The Grand National is a race that brings a nation to a standstill, with millions of people, racing fans or not, getting in the spirit and picking one or two horses to carry their cash.
Over the years there have been some magical races, heart-warming stories and hard-luck, but all that matters is what happens when the final few go past the elbow.
With that in mind, we are looking back at five of the best finishes in the Aintree spectacular.
Neptune Collonges – 2012
In the closest Grand National finish in history, it took a photo to decide that Paul Nicholls’ grey had snatched the race by a nose.
Runner-up on Sunnyhillboy, Richie McClernon, was obviously devastated, but the untold joy on the face of victor Daryl Jacob told a bigger story.
The victory marked a first success for the greys, and a poignant one for owner John Hales, who lost his superstar chaser One Man in a fall at the course 14 years previous.
Red Marauder – 2001
It might not have been a classic tight finish, but the 2001 Grand National was interesting in a different way.
Run in unbelievably testing conditions, the finish was almost in slow motion, but more than that, only four finished.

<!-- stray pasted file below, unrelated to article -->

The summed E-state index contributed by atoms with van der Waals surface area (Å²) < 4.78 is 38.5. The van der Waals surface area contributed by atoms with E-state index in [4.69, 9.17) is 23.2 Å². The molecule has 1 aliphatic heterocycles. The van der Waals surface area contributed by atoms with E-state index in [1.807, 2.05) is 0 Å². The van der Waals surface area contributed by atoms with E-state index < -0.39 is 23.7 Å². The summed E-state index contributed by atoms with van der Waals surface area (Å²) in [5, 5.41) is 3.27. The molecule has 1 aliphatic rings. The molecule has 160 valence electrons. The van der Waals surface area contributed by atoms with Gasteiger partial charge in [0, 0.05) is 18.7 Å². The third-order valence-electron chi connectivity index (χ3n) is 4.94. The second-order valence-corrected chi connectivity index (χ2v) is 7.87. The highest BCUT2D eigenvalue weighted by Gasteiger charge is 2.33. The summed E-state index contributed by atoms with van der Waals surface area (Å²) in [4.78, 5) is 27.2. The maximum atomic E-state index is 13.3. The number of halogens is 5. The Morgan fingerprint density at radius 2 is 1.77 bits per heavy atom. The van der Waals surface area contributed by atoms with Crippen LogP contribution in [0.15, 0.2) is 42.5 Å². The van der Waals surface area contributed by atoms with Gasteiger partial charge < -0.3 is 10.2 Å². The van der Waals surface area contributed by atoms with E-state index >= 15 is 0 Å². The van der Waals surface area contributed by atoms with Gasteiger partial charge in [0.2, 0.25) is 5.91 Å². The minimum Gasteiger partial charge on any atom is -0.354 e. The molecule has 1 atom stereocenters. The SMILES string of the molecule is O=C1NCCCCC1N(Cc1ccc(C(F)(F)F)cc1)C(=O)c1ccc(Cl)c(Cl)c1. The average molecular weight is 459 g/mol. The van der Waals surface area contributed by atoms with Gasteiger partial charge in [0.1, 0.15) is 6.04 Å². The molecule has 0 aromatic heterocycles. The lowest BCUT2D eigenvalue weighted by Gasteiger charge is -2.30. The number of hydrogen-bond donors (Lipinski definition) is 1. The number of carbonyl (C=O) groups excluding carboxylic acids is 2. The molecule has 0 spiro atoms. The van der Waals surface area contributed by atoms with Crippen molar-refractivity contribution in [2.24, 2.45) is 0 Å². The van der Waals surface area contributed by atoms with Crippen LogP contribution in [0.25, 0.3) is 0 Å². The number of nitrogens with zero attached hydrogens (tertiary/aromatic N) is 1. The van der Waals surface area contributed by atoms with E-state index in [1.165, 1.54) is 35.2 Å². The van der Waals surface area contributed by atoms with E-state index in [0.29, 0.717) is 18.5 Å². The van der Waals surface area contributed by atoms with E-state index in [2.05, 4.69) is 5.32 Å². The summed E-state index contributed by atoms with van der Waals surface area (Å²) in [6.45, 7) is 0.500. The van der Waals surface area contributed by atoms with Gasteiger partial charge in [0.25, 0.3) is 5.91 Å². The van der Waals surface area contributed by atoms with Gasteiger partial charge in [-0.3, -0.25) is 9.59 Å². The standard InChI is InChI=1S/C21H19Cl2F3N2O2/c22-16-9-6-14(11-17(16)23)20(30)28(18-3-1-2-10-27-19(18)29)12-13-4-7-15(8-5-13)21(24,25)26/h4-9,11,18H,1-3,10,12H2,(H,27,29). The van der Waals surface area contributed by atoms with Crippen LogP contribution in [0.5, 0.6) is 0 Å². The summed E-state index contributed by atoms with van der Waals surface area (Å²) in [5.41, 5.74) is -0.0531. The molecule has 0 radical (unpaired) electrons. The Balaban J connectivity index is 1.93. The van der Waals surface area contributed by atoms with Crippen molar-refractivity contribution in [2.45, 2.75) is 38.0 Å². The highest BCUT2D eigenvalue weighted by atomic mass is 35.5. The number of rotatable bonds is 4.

With jumping mistakes blighting the contest, just two horses jumped Bechers at the first time of asking on the second circuit, although Blowing Wind and Papillon were remounted and hunted round, with Smarty trailing behind the eventual winner in second.
Don’t Push It – 2010
Not for the race itself, but the circumstances that surrounded the winner, this renewal will live long in the memory.
The greatest jump jockey around AP McCoy, had won it all – except the Grand National.
That was until Don’t Push It saw off the challenges of Grand National stalwarts Black Apalachi and Big Fella Thanks to give the champ the most welcome of victories.
Could he bow out in style with a second in five years on Saturday?
Amberleigh House – 2004
While McCoy may be the most revered jockey of all time, as far as trainers go, Ginger McCain has got to be up there.
Having taken three Nationals with Red Rum (we’ll come onto him in a minute), he couldn’t do it all again 30 years later, could he?
Well, jumping the second last you’d certainly think not, with Amberleigh House a relatively distant fourth.
But Graeme Lee rousted the old boy along to forge clear of the original leaders to give Ginger a reminder of what it feels like to triumph on Merseyside.
Red Rum – 1973
Before he was the people’s horse, Red Rum was probably responsible for robbing Crisp of a magical, gutsy 1973 victory.
Attempting to give the future star over a stone and a half, the Australian import blazed out in front, and literally put fences between himself and the chasing pack at times.
But as they approached the elbow, the long-time leader was clearly weary.
A smack from Richard Pitman sent him off line, and it was clear he was out on his feet, as Red Rum swept past to take victory by ¾ length and mark the beginnings of one of racings greatest legacies.
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